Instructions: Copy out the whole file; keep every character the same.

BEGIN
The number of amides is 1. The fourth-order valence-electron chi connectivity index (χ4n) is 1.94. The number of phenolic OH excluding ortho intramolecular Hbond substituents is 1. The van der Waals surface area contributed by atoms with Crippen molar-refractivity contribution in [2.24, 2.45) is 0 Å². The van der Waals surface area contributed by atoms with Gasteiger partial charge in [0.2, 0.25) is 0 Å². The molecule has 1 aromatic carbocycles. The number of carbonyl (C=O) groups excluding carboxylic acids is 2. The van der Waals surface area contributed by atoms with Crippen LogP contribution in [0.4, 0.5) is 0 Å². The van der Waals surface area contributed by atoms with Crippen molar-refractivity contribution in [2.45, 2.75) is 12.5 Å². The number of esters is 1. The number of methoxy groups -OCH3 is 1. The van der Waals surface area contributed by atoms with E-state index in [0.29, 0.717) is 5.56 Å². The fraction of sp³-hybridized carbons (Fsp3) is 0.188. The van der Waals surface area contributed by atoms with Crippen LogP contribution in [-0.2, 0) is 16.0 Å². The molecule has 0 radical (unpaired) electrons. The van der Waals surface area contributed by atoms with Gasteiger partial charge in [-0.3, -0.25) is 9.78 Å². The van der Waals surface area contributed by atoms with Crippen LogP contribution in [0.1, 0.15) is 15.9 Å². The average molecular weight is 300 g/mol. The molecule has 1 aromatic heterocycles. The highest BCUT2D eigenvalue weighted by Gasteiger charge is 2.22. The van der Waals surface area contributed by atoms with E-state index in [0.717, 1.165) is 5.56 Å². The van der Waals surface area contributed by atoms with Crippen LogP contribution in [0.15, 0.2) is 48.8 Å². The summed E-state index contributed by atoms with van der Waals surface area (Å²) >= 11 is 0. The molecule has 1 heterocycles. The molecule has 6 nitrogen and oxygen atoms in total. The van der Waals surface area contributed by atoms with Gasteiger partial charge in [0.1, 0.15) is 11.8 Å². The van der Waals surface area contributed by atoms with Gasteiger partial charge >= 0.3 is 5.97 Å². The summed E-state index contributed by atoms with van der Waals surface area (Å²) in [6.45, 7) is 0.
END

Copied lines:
The number of amides is 1. The fourth-order valence-electron chi connectivity index (χ4n) is 1.94. The number of phenolic OH excluding ortho intramolecular Hbond substituents is 1. The van der Waals surface area contributed by atoms with Crippen molar-refractivity contribution in [2.24, 2.45) is 0 Å². The van der Waals surface area contributed by atoms with Gasteiger partial charge in [0.2, 0.25) is 0 Å². The molecule has 1 aromatic carbocycles. The number of carbonyl (C=O) groups excluding carboxylic acids is 2. The van der Waals surface area contributed by atoms with Crippen LogP contribution in [0.4, 0.5) is 0 Å². The van der Waals surface area contributed by atoms with Crippen molar-refractivity contribution in [2.45, 2.75) is 12.5 Å². The number of esters is 1. The number of methoxy groups -OCH3 is 1. The van der Waals surface area contributed by atoms with E-state index in [0.29, 0.717) is 5.56 Å². The fraction of sp³-hybridized carbons (Fsp3) is 0.188. The van der Waals surface area contributed by atoms with Crippen LogP contribution in [-0.2, 0) is 16.0 Å². The molecule has 0 radical (unpaired) electrons. The van der Waals surface area contributed by atoms with Gasteiger partial charge in [-0.3, -0.25) is 9.78 Å². The van der Waals surface area contributed by atoms with Crippen LogP contribution in [0.1, 0.15) is 15.9 Å². The average molecular weight is 300 g/mol. The molecule has 1 aromatic heterocycles. The highest BCUT2D eigenvalue weighted by Gasteiger charge is 2.22. The van der Waals surface area contributed by atoms with E-state index in [0.717, 1.165) is 5.56 Å². The van der Waals surface area contributed by atoms with Crippen LogP contribution in [0.15, 0.2) is 48.8 Å². The summed E-state index contributed by atoms with van der Waals surface area (Å²) >= 11 is 0. The molecule has 1 heterocycles. The molecule has 6 nitrogen and oxygen atoms in total. The van der Waals surface area contributed by atoms with Gasteiger partial charge in [0.1, 0.15) is 11.8 Å². The van der Waals surface area contributed by atoms with Gasteiger partial charge >= 0.3 is 5.97 Å². The summed E-state index contributed by atoms with van der Waals surface area (Å²) in [6.45, 7) is 0.